Once again, Christopher Moore delivers a rousing literary satire, a dramedy mash-up rich with delights, including (but not limited to): foul plots, counterplots, true love, jealousy, murder, betrayal, revenge, codpieces, three mysterious locked boxes, a boatload of gold, a pound of flesh, occasional debauchery, and water (lots of water). Not to mention a cast Shakespeare himself would be proud of: Shylock; Iago; Othello; a bunch of other guys whose names end in “o”; a trio of comely wenches—Desdemona, Jessica, Portia; the brilliant Fool; his large sidekick, Drool; Jeff, the pet monkey; a lovesick sea serpent; and a ghost (yes, there’s always a bloody ghost).
Wickedly witty and outrageously inventive, *The Serpent of Venice* pays cheeky homage to the Bard and illuminates the absurdity of the human condition as only Christopher Moore can.

The Saliva Tree

Brian Aldiss marked the centenary year of H G Wells’ birth with this ingenious novella combining comedy, terror and, intriguingly, late nineteenth-century period charm. In a sleepy East Anglian town we meet Bruce Fox and Gregory Rolles – two young men who have sworn to Think Large in order to distinguish themselves from the masses of Cottersall. When a meteor lands in the pond of a local farm, Gregory seeks the advice of Mr Wells. Nine short stories complete the collection, including the highly autobiographical ‘Girl and Robot With Flowers’, which was taken up as a seminal story demarcating the new SF from the old.

The Human Blend

BONUS: This edition contains an excerpt from Alan Dean Foster’s *Body, Inc.*
**
In this first novel of a thrilling new series set in our near future, *New York Times* bestselling author Alan Dean Foster reveals a place where criminals are punished through genetic engineering and body manipulation—and poses profound questions about what it means to be human.**

Given his name because radical surgery has reduced him to preternatural thinness, Whispr is a thug. In a dark alley in Savannah, Whispr and his partner in crime, Jiminy Cricket, murder what they take to be a random tourist in order to steal his artificial hand. But the victim is also carrying an unusual silver thread, which Whispr and Jiminy grab as well.

Chance later deposits a wounded Whispr at the clinic of Dr. Ingrid Seastrom. Powerful forces have been searching for Whispr since he acquired the mysterious thread, and Jiminy has vanished. All Whispr wants to do is sell the thread, and when he offers to split the profits with Ingrid, she makes an astonishing discovery. So begins the formidable partnership between the Harvard-educated physician and the street-smart thief—as long as they can elude the enhanced assassins that are tracking them.
### About the Author
Alan Dean Foster has written in a variety of genres, including hard science fiction, fantasy, horror, detective, western, historical, and contemporary fiction. He is also the author of numerous nonfiction articles, as well as novel versions of several films, including Star Wars, the first three Alien films, and Alien Nation. His novel Cyber Way won the Southwest Book Award for Fiction, the first science fiction book to ever do so. Alan lives with his wife in Prescott, Arizona. David Colacci has been an actor and a director for over thirty years, performing coast-to-coast in lead roles of plays by a variety of playwrights, from Shakespeare to Sam Shepard to Steve Martin. He has worked as a narrator for over fifteen years, during which time he has read the works of such authors as Jules Verne, Henry Adams, John Irving, Michael Chabon, and John Lescroart. He has won AudioFile Earphones Awards, earned Audie nominations, and been included on Best of Year lists by such publications as Publishers Weekly, AudioFile magazine, and Library Journal. David was a resident actor/director with the Cleveland Play House for eight years and has been artistic director of the Hope Summer Rep Theater since 1992. He currently lives in New York with his wife, narrator and actress Susan Ericksen, and his children, Mario and Elena.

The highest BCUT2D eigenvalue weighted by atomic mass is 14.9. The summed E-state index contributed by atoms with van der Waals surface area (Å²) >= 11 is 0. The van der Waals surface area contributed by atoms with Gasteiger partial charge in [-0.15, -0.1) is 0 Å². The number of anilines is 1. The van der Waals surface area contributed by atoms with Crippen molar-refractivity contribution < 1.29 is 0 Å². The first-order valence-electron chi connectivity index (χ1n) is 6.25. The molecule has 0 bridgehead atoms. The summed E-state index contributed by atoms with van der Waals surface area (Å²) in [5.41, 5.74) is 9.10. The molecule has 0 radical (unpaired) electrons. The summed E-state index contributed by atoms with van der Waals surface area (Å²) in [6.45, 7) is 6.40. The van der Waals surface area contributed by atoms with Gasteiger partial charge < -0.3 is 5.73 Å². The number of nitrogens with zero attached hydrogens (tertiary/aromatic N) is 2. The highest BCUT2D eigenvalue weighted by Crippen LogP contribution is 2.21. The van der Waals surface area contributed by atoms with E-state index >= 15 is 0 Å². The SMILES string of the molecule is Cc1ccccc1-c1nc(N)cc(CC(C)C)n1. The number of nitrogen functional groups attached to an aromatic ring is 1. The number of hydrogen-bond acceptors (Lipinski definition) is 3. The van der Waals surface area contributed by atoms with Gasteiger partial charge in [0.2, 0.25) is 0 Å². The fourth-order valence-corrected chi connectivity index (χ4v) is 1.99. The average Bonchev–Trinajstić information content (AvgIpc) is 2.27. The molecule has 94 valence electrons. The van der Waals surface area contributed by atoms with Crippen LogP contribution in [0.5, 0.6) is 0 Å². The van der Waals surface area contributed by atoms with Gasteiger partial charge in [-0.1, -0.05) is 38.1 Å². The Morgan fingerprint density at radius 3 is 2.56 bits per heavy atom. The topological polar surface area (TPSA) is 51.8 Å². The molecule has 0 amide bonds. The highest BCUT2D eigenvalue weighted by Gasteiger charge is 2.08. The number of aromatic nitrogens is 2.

### Excerpt. © Reprinted by permission. All rights reserved.
1

“Let’s riffle the dead man.” Jiminy scowled at the newly won corpse and hopped to it.

Viewed up close, the freshly demised Meld wasn’t much of a prize–but then, Jiminy Cricket wasn’t much of a thief. Neither was his occasional mudbud Whispr. As Jiminy slipped the still-warm barker back inside his shirt, the two men bent over the motionless middle-aged Meld who’d had the unluck to be singled out as prey. Whispr was relieved the man had finally stopped gasping. In the deceptive calm of the Savannah alley where they had dragged the lumpy body, the dead man’s penultimate air suckling had grown progressively more disconcerting. Now it, and he, were stilled.

Jiminy had not been certain the barker would work as intended. With a slapjob barker you never did know. It was supposed to identify anyone, Meld or Natural, who was burdened with a fib, pump, adjunct, pacemaker, flexstent, or just about any other variety of artificial heart or heart accessory–and at the push of a button, stop it. A barker meted out murder most subtle. More important to the wielder, it imposed death quietly. Once the barker’s short-range scanner had picked the pedestrian out of a late-evening crowd, Whispr and Jiminy had trailed him until the opportunity to stop his heart from a distance and riffle the resulting corpse had presented itself.